Mary Baker Allen Chapter, Vermont

Eleanor was the second daughter of Marjorie and Edward Close.  She was much more like her mother than her older sister.  After WWII ended, Eleanor moved to Europe where she lived the rest of her life.  Much prettier than her older sister, Eleanor married six times! First to playwright and director Preston Sturges, second to polo player Etienne Gautier, third to attorney George Curtis Rand, fourth to author Janos Bekessy, fifth to a staff member at the American Embassy Owen de la Garde.  None of these five marriages lasted over two years.  Her sixth marriage to Leon Eugene Barzin was the love of her life.  Leon was the founding music director of the New York City Ballet.
Civic-minded and a philanthropist, Eleanor served on the board of the American Hospital of Paris Foundation.  She received the French Legion of Honor. She contributed to other organizations, including the American Friends Service Committee; the American Hospital of Paris; Doctors Without Borders; the International Eye Foundation; the National Orchestral Association; the Salvation Army; and the Versailles Foundation.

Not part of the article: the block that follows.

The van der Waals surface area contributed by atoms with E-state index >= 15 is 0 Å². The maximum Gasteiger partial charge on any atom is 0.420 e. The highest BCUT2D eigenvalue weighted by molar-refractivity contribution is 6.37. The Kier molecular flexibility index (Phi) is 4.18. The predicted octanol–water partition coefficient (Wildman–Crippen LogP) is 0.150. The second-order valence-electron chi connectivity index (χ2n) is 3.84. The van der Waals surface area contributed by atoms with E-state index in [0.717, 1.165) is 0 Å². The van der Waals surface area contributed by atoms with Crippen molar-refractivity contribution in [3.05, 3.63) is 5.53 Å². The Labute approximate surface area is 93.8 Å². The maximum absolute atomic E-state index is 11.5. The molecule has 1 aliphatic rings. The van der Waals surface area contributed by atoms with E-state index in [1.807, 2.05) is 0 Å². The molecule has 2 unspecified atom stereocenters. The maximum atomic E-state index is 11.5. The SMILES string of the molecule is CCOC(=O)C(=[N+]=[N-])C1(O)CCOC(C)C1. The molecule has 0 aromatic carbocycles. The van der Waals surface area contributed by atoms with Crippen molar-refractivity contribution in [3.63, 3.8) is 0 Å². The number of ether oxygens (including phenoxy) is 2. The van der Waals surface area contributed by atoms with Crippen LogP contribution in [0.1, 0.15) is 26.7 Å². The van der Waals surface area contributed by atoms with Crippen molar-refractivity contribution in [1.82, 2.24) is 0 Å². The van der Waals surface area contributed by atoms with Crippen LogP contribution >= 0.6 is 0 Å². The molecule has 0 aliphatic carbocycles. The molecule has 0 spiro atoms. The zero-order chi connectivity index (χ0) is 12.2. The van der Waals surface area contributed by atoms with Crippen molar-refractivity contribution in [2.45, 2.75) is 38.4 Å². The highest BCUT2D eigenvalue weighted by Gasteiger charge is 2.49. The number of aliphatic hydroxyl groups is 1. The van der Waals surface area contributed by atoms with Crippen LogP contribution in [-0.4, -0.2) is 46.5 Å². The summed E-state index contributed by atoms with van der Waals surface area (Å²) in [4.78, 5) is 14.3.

Dina Merrill 
Mary Baker Allen Chapter, Vermont

Born Nedenia Marjorie Hutton, Dina was the only child of Marjorie and her second husband Wall Street broker E. F. Hutton.  After graduating from college, she defied her parents and went to Hollywood and became an actress. In 1959, she was called the "New Grace Kelly."  She appeared in over 50 major motion pictures and made several guest appearances on TV.  In 1191 Dina and her third husband Ted Hartley owned RKO Pictures Movie Studios. She was a presidential appointee to the Board of Trustees of the John F. Kennedy Center for the Performing Arts, a trustee of the Eugene O'Neill Theater Center, and a vice president of the New York City Mission Society. In 1980, she joined the board of directors of her father's E. F. Hutton & Co., continuing on the board of directors of Lehman Brothers when it acquired Hutton. All of this wonderful life was not without heartache.  In 1973 her 23 year old son David was killed in a boating accident.  A few weeks later, her mother Marjorie passed away.  In 2007, her 38 year old daughter Heather died from ovarian cancer.  Dina married three times.  First to Stanley Rumbough who was heir to the Colgate-Palmolive fortune.  Second to actor Cliff Robertson and third to Ted Hartley.  One of her greatest accomplishments was creating and funding the Juvenile Diabetes Foundation.